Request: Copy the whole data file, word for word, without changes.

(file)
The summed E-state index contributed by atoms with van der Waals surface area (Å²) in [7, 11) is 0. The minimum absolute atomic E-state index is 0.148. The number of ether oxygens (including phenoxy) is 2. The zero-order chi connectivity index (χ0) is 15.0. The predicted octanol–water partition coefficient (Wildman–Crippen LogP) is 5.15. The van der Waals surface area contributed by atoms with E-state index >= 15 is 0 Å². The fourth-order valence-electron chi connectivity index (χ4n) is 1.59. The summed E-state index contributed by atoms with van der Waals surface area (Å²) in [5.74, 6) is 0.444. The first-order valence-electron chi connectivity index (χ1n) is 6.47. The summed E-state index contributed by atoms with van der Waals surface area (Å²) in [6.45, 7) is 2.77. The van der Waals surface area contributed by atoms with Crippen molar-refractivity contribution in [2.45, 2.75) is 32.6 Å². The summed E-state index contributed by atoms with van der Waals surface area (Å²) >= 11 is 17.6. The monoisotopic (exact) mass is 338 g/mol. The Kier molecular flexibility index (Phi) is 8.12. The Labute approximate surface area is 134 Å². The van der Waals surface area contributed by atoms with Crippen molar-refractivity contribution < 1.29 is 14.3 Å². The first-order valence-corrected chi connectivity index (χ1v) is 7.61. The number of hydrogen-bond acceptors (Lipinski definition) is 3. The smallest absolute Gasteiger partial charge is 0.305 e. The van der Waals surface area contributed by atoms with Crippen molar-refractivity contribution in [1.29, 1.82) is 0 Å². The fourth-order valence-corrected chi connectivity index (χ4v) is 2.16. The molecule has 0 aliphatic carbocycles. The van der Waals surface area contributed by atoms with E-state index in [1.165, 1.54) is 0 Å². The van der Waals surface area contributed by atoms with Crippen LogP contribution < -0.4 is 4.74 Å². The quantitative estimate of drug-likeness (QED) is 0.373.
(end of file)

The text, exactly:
The summed E-state index contributed by atoms with van der Waals surface area (Å²) in [7, 11) is 0. The minimum absolute atomic E-state index is 0.148. The number of ether oxygens (including phenoxy) is 2. The zero-order chi connectivity index (χ0) is 15.0. The predicted octanol–water partition coefficient (Wildman–Crippen LogP) is 5.15. The van der Waals surface area contributed by atoms with E-state index >= 15 is 0 Å². The fourth-order valence-electron chi connectivity index (χ4n) is 1.59. The summed E-state index contributed by atoms with van der Waals surface area (Å²) in [5.74, 6) is 0.444. The first-order valence-electron chi connectivity index (χ1n) is 6.47. The summed E-state index contributed by atoms with van der Waals surface area (Å²) in [6.45, 7) is 2.77. The van der Waals surface area contributed by atoms with Crippen molar-refractivity contribution in [2.45, 2.75) is 32.6 Å². The summed E-state index contributed by atoms with van der Waals surface area (Å²) >= 11 is 17.6. The monoisotopic (exact) mass is 338 g/mol. The Kier molecular flexibility index (Phi) is 8.12. The Labute approximate surface area is 134 Å². The van der Waals surface area contributed by atoms with Crippen molar-refractivity contribution < 1.29 is 14.3 Å². The first-order valence-corrected chi connectivity index (χ1v) is 7.61. The number of hydrogen-bond acceptors (Lipinski definition) is 3. The smallest absolute Gasteiger partial charge is 0.305 e. The van der Waals surface area contributed by atoms with Crippen molar-refractivity contribution in [1.29, 1.82) is 0 Å². The fourth-order valence-corrected chi connectivity index (χ4v) is 2.16. The molecule has 0 aliphatic carbocycles. The van der Waals surface area contributed by atoms with E-state index in [1.165, 1.54) is 0 Å². The van der Waals surface area contributed by atoms with Crippen LogP contribution < -0.4 is 4.74 Å². The quantitative estimate of drug-likeness (QED) is 0.373.